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Just Cancel the @#%$* Account! 483

An anonymous reader writes "PC World Senior Editor Tom Spring signed up for 32 online accounts. Then tried to cancel all of them. The most difficult to cancel: NetZero. The easiest to cancel: Consumer Reports Online and The New York Times TimesSelect. His experience was rated on a number of criteria, and highlights the hoops that commercial enterprises put in place to keep their 'customers'. From the article: 'I had a hard time canceling my $5 monthly Gold account, too. I couldn't find any information on how to cancel until I entered the word cancel In the site's search engine. spokesperson John Uppendahl confirmed that there is no other way to find cancellation information. But that was only the first hoop I had to jump through to cancel my membership. also forced me to click through several Web pages reminding me of the benefits I'd lose. Finally my clicking ended at a generic Member Support e-mail contact page containing a blank 'Your Question' field. Though the form said nothing about cancellations, I used it to request that the service cancel my subscription. The next day I received an e-mail message confirming that the service had accepted my request.'"
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Just Cancel the @#%$* Account!

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  • NetZero... (Score:3, Informative)

    by TheSHAD0W ( 258774 ) on Sunday January 07, 2007 @03:14AM (#17495456) Homepage
    I had a NetZero account some time ago, as a dial-up account to use when I traveled. (This was before all the hotels started offering wi-fi.) The funny thing is that I didn't cancel it, instead they canceled it on me... When my credit card number changed (twice), they only attempted to contact me via my NetZero email account - which of course I never looked at. The first time the card number changed I happened to discover it and fixed the problem, asking them to contact me at a different email if it happened again; the second time, I didn't notice and they never tried.
  • by Anonymous Coward on Sunday January 07, 2007 @03:30AM (#17495550)
    I concur. was the same way. They made me click through a half dozen pages each one reminding me of a service I would miss out on. Even when I was signed up they still occasionally displayed pages reminding me of the great services I was getting (I just want to follow the link I clicked on, not view an advertisement). When I signed up, they didn't even give me the option of not renewing. If you don't want them to automatically renew your membership, you have to cancel your service. However, if you cancel within the first three days they terminate your service altogether.

    I personally use a Visa gift card for online services. It gives me some sense of security knowing they can't charge me more than the card is worth.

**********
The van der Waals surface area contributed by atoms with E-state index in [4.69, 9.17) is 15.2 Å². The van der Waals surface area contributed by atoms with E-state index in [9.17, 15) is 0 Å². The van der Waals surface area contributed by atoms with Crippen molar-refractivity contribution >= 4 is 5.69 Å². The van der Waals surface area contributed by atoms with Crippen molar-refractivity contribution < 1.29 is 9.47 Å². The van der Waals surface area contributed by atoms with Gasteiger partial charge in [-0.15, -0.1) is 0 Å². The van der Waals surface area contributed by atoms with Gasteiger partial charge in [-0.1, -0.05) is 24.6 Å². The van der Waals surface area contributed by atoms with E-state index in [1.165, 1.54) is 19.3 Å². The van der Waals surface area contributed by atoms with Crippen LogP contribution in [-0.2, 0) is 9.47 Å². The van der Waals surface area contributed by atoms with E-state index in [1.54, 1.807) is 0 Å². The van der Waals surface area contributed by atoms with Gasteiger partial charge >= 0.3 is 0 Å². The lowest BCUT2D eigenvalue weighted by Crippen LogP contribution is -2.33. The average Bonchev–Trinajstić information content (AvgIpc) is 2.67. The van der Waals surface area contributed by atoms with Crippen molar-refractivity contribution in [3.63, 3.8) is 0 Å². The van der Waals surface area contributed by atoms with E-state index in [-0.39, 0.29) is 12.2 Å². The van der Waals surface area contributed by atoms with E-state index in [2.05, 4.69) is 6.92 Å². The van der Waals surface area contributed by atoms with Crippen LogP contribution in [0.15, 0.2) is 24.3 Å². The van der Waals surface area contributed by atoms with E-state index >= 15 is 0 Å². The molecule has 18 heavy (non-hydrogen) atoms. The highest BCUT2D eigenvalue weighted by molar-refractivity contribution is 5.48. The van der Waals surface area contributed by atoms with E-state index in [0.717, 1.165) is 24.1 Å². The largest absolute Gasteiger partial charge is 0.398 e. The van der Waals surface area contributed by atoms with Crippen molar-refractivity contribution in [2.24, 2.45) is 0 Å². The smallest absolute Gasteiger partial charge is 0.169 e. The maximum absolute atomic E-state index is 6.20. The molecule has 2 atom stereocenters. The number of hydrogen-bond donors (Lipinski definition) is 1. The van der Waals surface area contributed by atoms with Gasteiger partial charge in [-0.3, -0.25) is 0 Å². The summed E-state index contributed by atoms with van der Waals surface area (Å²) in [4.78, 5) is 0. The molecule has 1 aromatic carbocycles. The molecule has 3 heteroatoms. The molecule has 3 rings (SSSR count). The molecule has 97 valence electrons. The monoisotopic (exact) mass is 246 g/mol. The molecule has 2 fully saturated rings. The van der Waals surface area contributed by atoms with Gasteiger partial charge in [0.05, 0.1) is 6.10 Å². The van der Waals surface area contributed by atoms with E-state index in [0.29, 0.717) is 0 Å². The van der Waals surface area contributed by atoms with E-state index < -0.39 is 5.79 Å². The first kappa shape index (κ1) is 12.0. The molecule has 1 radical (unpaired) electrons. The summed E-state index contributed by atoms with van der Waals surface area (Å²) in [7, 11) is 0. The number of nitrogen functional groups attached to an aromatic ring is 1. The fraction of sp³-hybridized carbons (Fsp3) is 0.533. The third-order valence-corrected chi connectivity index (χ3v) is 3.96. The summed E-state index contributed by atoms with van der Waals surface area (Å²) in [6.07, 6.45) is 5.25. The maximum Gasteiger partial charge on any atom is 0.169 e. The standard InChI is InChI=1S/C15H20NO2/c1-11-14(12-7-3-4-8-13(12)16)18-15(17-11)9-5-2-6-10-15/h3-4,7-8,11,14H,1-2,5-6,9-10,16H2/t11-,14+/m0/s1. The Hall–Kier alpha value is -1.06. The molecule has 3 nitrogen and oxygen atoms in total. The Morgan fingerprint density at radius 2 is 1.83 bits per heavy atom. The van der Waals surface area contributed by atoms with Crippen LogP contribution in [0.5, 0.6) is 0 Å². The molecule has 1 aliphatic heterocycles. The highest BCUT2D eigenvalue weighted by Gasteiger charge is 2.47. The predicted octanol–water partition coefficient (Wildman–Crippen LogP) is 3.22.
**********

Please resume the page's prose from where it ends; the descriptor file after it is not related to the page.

• by Knightlymuse ( 626563 ) on Sunday January 07, 2007 @03:46AM (#17495638)
    MSN Internet was on the list. They scored as "Big Hassle"

    Here is the Big Hassle list:

    * AOL
    * ESPN
    * MSN Internet
    * NetZero
    * Real Rhapsody
    * Real SuperPass
  • by fishdan ( 569872 ) on Sunday January 07, 2007 @03:51AM (#17495676) Homepage Journal
    Let me advise you that this is not as good a defense as you think. I did the same thing, and a company that I tried to quit from sent the "debt" (that I did not renew and tried to cancel) into collection, which to this day shows up on my credit record. I don't know if what they did is legal, but I can tell you it's been a huge pain in my ass to try to get this cleared up.

    They say "you knowingly signed up and agreed to XYZ unless you canceled, so just because your credit card has expired, doesn't mean you don't owe us." And when you put it that way, I think they're right.

    At least legally.
  • by Trojan35 ( 910785 ) on Sunday January 07, 2007 @03:55AM (#17495692)
    It literally took me 2 hours on the phone to cancel this service. And an hour and a half of that was actually talking to a real live person.

    Unbelievable. It probably cost the company $50 in salary, social security, benefits, and phone usage to delay me canceling the service, all for possibly me getting frustrated and waiting 1 more month to cancel the $10 service.

    I learned my lesson though. Next time I had to cancel an insurance policy, I simply told them "I've talked to you for 10 minutes. You have confirmed my identity. Cancel my account or I will chargeback any charges to my credit card ".

    Seems to work ok, most of the time.
  • by Leebert ( 1694 ) on Sunday January 07, 2007 @03:55AM (#17495700)

    I also found a section of the TOS contract that read: "You also agree not to dispute any authorized charge by or its authorized agents." And "if you fraudulent[ly] report that an authorized charge by or its authorized agents is unauthorized, you shall be liable to for liquidated damages of One Thousand Dollars ($1,000.00) per incident."

    Clearly no one is within their rights to dispute authorized charges. That's the whole point of a chargeback -- it's to charge back unauthorized charges.

    You can't sign away your right to dispute unauthorized charges. For example, VISA's Chargeback Guidelines [] (PDF) specifically address this:

    "No Chargeback" Sales Receipts
    Independent entrepreneurs have been selling sales-receipt stock bearing a statement near the signature area that the cardholder waives the right to charge the transaction back to the merchant. These receipts are being marketed to merchants with the claim that they can protect businesses against chargebacks; in fact, they do not. "No chargeback" sales receipts undermine the integrity of the Visa payment system and
    are prohibited.

    BTW, reading the VISA document above is well worth time. It's useful for those checkout line arguments you invariably find yourself in occasionally. (minimum charges, ID checks, etc.)
  • efax sucks! (Score:5, Informative)

    by didiken ( 93521 ) on Sunday January 07, 2007 @04:12AM (#17495772) Homepage